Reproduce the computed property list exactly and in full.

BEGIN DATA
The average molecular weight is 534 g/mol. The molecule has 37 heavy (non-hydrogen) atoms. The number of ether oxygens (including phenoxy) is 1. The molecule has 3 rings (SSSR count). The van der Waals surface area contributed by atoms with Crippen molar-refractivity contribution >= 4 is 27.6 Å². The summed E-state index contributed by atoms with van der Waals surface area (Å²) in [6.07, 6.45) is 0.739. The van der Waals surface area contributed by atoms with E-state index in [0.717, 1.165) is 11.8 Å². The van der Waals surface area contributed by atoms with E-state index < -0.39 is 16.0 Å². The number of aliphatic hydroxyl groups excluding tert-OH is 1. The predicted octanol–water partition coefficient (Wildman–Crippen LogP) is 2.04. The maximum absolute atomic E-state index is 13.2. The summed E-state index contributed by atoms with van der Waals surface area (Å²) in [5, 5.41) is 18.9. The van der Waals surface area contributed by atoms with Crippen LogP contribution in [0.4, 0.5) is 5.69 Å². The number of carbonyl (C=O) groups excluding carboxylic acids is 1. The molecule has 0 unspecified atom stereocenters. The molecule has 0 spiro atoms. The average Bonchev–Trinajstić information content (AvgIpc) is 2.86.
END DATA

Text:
The average molecular weight is 534 g/mol. The molecule has 37 heavy (non-hydrogen) atoms. The number of ether oxygens (including phenoxy) is 1. The molecule has 3 rings (SSSR count). The van der Waals surface area contributed by atoms with Crippen molar-refractivity contribution >= 4 is 27.6 Å². The summed E-state index contributed by atoms with van der Waals surface area (Å²) in [6.07, 6.45) is 0.739. The van der Waals surface area contributed by atoms with E-state index in [0.717, 1.165) is 11.8 Å². The van der Waals surface area contributed by atoms with E-state index < -0.39 is 16.0 Å². The number of aliphatic hydroxyl groups excluding tert-OH is 1. The predicted octanol–water partition coefficient (Wildman–Crippen LogP) is 2.04. The maximum absolute atomic E-state index is 13.2. The summed E-state index contributed by atoms with van der Waals surface area (Å²) in [5, 5.41) is 18.9. The van der Waals surface area contributed by atoms with Crippen LogP contribution in [0.4, 0.5) is 5.69 Å². The number of carbonyl (C=O) groups excluding carboxylic acids is 1. The molecule has 0 unspecified atom stereocenters. The molecule has 0 spiro atoms. The average Bonchev–Trinajstić information content (AvgIpc) is 2.86.